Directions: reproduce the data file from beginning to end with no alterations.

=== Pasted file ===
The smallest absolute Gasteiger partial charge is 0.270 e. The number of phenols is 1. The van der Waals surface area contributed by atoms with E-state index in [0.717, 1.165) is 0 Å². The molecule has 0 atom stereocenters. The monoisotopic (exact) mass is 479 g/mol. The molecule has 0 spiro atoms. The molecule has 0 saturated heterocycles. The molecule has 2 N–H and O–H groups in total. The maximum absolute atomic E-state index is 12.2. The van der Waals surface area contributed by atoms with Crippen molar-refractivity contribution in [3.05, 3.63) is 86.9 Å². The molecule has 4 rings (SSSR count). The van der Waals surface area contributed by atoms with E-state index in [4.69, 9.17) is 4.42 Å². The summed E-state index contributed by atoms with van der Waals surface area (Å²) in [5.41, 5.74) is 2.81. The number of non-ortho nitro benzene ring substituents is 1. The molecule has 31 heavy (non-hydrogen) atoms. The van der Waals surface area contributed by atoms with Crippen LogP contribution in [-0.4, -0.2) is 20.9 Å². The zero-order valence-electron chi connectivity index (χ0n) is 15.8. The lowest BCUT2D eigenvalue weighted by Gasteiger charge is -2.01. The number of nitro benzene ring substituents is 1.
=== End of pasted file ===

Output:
The smallest absolute Gasteiger partial charge is 0.270 e. The number of phenols is 1. The van der Waals surface area contributed by atoms with E-state index in [0.717, 1.165) is 0 Å². The molecule has 0 atom stereocenters. The monoisotopic (exact) mass is 479 g/mol. The molecule has 0 spiro atoms. The molecule has 0 saturated heterocycles. The molecule has 2 N–H and O–H groups in total. The maximum absolute atomic E-state index is 12.2. The van der Waals surface area contributed by atoms with Crippen molar-refractivity contribution in [3.05, 3.63) is 86.9 Å². The molecule has 4 rings (SSSR count). The van der Waals surface area contributed by atoms with E-state index in [4.69, 9.17) is 4.42 Å². The summed E-state index contributed by atoms with van der Waals surface area (Å²) in [5.41, 5.74) is 2.81. The number of non-ortho nitro benzene ring substituents is 1. The molecule has 31 heavy (non-hydrogen) atoms. The van der Waals surface area contributed by atoms with Crippen LogP contribution in [-0.4, -0.2) is 20.9 Å². The zero-order valence-electron chi connectivity index (χ0n) is 15.8. The lowest BCUT2D eigenvalue weighted by Gasteiger charge is -2.01. The number of nitro benzene ring substituents is 1.